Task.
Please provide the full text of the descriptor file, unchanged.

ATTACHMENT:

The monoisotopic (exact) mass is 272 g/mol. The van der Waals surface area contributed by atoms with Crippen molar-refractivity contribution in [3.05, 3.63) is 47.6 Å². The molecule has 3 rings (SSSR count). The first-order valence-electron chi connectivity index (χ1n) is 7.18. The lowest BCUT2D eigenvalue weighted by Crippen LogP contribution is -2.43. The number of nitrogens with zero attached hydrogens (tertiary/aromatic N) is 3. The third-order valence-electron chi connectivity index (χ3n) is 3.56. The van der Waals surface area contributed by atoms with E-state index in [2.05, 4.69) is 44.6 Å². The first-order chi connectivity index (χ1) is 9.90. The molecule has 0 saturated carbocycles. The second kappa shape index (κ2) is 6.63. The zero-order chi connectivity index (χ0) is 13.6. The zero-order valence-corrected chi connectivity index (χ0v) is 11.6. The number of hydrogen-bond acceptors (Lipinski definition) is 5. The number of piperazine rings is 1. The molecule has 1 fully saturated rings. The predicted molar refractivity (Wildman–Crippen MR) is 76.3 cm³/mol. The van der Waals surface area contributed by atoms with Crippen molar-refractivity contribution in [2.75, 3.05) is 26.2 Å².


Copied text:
The monoisotopic (exact) mass is 272 g/mol. The van der Waals surface area contributed by atoms with Crippen molar-refractivity contribution in [3.05, 3.63) is 47.6 Å². The molecule has 3 rings (SSSR count). The first-order valence-electron chi connectivity index (χ1n) is 7.18. The lowest BCUT2D eigenvalue weighted by Crippen LogP contribution is -2.43. The number of nitrogens with zero attached hydrogens (tertiary/aromatic N) is 3. The third-order valence-electron chi connectivity index (χ3n) is 3.56. The van der Waals surface area contributed by atoms with E-state index in [2.05, 4.69) is 44.6 Å². The first-order chi connectivity index (χ1) is 9.90. The molecule has 0 saturated carbocycles. The second kappa shape index (κ2) is 6.63. The zero-order chi connectivity index (χ0) is 13.6. The zero-order valence-corrected chi connectivity index (χ0v) is 11.6. The number of hydrogen-bond acceptors (Lipinski definition) is 5. The number of piperazine rings is 1. The molecule has 1 fully saturated rings. The predicted molar refractivity (Wildman–Crippen MR) is 76.3 cm³/mol. The van der Waals surface area contributed by atoms with Crippen molar-refractivity contribution in [2.75, 3.05) is 26.2 Å².